Relationship Meltdown in Ikea

Gwangmyeong Korea - September 14 2015: IKEA logo from Gwangmyeong in Korea. IKEA is a multinational company that designs and sells furniture appliances and other home related items. Gwangmyeong sotre is the world's largest IKEA store.

“Why do couples fight in Ikea?” friends asked us. They had made a long-planned store visit on the weekend and almost every couple they encountered, including themselves, were stressed, tense and exchanging angry words. What starts out as a highly anticipated, romantic outing too often degenerates into a ‘I should have stayed in bed’ day.

We can relate all too well. There have been many soured Ikea outings in our history too. So much so, we now think really carefully about whether we should both go or just one of us!

Ikea’s value proposition is a quick, affordable, self-service solution: choose your item, pay for it, and take it home. Presto! New look home in one afternoon. Sounds like a great relationship building activity for couples, right?

If only that were so! The problem begins with the first step of the process – choosing what you want is a lot easier if there’s only one opinion to accommodate. And though it’s not overly expensive furniture, it’s not usually a trivial purchase either, especially if you’re on a tight budget as are most young couples. Warring couples tend to hold on to their point of view a little more enthusiastically when significant sums are at stake.

Add to that the pressure of a noisy, overcrowded store and the frustration of an understaffed service desk and it’s a recipe for relationship meltdown.

But it’s more than just the Ikea environment that makes couples so argument-prone… after all, couples can be found in stubborn standoffs in any furniture store. It took us almost ten years to agree on a dining room table. We kid you not – ten years! By the time we finally made the purchase, we had moved house and birthed three more babies. There’s just something about furniture shopping that brings out the inner psycho in us. Here’s our take on what’s going on.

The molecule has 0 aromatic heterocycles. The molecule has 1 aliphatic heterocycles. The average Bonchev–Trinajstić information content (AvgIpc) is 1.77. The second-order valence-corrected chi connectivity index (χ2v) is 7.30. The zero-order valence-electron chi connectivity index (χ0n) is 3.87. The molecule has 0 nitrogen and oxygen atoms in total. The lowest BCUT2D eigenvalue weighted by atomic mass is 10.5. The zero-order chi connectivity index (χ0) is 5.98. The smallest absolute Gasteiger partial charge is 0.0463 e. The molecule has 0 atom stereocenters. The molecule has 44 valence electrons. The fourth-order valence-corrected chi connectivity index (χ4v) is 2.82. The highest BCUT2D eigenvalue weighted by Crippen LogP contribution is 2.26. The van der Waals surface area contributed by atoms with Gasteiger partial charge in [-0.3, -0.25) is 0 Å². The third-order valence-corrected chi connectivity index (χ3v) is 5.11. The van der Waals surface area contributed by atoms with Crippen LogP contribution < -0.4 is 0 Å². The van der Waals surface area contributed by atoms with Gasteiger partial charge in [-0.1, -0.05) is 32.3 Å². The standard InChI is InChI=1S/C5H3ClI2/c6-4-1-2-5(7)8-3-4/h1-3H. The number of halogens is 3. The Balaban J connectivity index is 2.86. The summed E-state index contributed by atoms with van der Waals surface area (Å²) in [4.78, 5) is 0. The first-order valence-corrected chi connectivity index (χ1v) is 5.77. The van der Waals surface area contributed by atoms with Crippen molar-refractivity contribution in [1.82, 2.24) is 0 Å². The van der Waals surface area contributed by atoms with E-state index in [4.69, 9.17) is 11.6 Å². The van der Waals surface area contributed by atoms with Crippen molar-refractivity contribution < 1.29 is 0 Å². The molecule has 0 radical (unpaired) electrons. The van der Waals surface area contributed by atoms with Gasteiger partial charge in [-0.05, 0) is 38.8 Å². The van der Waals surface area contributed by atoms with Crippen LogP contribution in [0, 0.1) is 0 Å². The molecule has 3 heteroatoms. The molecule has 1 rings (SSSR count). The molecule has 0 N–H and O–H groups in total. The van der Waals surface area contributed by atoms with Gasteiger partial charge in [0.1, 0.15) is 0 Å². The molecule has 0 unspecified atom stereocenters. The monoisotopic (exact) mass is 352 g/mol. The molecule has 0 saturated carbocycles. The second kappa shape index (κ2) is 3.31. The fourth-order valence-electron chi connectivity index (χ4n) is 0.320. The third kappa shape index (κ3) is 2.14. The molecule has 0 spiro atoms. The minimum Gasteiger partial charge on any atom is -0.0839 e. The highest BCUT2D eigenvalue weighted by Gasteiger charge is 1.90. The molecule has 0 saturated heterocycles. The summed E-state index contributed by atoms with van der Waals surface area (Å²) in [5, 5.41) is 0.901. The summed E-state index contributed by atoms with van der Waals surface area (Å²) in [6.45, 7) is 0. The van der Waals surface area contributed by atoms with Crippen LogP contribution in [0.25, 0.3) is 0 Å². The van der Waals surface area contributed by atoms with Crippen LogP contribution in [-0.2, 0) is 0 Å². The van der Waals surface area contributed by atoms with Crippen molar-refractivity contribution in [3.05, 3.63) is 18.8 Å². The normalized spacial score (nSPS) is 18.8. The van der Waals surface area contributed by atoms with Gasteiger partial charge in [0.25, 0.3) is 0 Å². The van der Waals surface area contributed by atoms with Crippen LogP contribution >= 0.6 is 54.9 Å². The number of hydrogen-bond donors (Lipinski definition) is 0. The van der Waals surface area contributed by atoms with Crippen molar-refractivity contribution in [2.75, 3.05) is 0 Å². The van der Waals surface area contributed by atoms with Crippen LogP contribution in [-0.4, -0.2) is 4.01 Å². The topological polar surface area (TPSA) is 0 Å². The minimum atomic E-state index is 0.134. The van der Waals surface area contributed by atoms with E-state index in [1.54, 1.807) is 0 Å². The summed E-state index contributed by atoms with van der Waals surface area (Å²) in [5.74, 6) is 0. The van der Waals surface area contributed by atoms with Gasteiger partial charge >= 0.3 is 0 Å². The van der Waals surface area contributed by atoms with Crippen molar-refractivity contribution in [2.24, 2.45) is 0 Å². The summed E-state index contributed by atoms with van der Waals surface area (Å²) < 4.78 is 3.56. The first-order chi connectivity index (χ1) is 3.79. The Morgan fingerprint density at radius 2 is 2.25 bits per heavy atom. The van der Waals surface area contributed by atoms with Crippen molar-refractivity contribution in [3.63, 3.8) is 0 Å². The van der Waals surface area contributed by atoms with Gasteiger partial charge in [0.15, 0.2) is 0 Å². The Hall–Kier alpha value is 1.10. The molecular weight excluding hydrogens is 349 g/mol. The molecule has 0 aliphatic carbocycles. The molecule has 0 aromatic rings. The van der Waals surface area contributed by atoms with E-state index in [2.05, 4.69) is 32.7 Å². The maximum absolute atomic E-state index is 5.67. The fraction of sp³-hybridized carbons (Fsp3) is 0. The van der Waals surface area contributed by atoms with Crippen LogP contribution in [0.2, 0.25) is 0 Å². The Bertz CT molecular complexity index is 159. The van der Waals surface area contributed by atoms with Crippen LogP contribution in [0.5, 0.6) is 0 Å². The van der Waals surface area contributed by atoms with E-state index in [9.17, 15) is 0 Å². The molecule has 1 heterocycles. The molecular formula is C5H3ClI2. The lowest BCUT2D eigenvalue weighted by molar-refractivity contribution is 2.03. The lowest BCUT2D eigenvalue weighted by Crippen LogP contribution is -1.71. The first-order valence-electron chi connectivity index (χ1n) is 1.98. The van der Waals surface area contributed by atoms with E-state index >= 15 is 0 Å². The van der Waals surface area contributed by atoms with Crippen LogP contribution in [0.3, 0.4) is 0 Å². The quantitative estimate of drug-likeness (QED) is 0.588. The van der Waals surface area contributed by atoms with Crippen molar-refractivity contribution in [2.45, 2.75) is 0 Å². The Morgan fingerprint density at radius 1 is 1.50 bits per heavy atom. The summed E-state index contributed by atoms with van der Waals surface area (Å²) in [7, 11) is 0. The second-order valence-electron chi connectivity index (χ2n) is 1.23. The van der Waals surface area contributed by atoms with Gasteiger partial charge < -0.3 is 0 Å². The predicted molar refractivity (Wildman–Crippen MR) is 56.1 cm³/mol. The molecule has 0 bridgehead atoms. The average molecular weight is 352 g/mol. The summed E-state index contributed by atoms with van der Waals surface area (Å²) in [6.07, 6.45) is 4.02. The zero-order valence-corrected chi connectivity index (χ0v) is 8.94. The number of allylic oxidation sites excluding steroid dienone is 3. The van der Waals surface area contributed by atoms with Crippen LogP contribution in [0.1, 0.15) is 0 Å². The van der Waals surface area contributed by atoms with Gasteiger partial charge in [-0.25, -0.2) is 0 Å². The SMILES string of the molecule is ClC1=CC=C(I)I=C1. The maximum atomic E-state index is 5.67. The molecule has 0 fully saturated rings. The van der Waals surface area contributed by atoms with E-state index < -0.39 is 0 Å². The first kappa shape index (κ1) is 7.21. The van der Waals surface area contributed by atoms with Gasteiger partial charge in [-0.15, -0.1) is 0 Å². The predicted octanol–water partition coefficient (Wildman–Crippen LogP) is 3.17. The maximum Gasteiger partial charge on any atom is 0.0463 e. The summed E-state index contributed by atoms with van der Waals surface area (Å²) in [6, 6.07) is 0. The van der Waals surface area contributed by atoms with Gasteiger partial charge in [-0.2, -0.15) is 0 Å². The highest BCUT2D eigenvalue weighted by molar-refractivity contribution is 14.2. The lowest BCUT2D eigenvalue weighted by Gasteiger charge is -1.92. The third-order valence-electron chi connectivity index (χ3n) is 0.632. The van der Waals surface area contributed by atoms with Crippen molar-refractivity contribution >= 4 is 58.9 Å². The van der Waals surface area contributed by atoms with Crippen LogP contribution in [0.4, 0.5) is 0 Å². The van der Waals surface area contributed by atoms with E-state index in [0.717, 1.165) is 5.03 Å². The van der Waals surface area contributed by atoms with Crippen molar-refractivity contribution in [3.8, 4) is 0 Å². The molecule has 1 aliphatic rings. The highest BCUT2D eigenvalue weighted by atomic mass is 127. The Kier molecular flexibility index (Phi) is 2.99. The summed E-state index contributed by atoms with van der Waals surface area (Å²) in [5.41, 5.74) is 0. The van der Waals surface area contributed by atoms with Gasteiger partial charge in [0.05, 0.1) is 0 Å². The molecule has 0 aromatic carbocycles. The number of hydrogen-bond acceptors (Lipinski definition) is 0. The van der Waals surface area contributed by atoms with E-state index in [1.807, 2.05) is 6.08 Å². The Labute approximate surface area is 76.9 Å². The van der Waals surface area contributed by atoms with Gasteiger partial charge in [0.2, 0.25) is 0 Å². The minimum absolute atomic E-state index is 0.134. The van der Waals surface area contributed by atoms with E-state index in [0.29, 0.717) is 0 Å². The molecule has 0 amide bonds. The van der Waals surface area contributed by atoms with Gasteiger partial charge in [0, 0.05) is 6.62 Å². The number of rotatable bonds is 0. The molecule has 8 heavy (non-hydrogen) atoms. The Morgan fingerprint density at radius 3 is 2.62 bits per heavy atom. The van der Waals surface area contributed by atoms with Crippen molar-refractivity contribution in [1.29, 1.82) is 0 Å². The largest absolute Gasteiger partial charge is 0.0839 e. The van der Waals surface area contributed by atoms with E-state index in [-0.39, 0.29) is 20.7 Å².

Furniture choice and home decorating have high symbolic status – a simple bookcase to one person might mean longed for order and tidiness, while for another it’s an opportunity to show off treasured possessions. One may seek to establish a quiet retreat with books neatly stowed, while the other is thinking about how the bookcase will transform the room into a lively entertainment space. It’s still just a bookcase but the solutions that it offers are many.

Couples are almost never aware of their own underlying agendas when they set out to buy a bookcase. Their communication thus tends to be fuzzy and can quickly become defensive as they try to argue their muddied view about what they should buy.

Unless they are able to articulate the values beneath their choice – eg. order and peace for one, and social connection through entertainment for the other – they will likely get stuck arguing about which bookcase to purchase. Once installed, that bookcase will be a visual reminder of how the argument played out; a symbol of victory or a source of irritation.

The key for couples is to connect on their values. It’s a lot easier to find the right solution when you know what you are each solving for. By articulating your values, you clarify for your spouse what is really important. Maybe it doesn’t matter after all what the colour or style is as long as it functions to create order and peace. Or maybe, there’s a better room to use for the purposes of a retreat and the living room gets optimised for entertainment. You get the idea: when you think about the values rather than the specific details or features of a choice, you can almost always find a solution that meets both of your needs.

It’s a triple win: you win, your spouse wins, and your relationship wins.

Our home is our shared space as a couple. Setting up home and growing a family are joint projects that have the potential to bond us and build powerfully enriching memories. Buying a piece of furniture is therefore not a trivial decision. The choices we make express our coupleness – when made well, they’ll nurture our inner life as individuals and as a couple. When made poorly, they can have long lasting negative impact.

Of course, if the couple survives the Ikea store experience with their relationship still intact, they have yet to face the real challenge: how to get all the stuff they bought into the car AND assembled without triggering a nuclear meltdown!

Francine & Byron Pirola

Francine & Byron Pirola are the founders and principal authors of the SmartLoving series. They are passionate about living Catholic marriage to the full and helping couples reach their marital potential. They have been married since 1988 and have five children. Their articles may be reproduced for non commercial purposes with appropriate acknowledgement and back links. For Media Enquiries Please Contact us here

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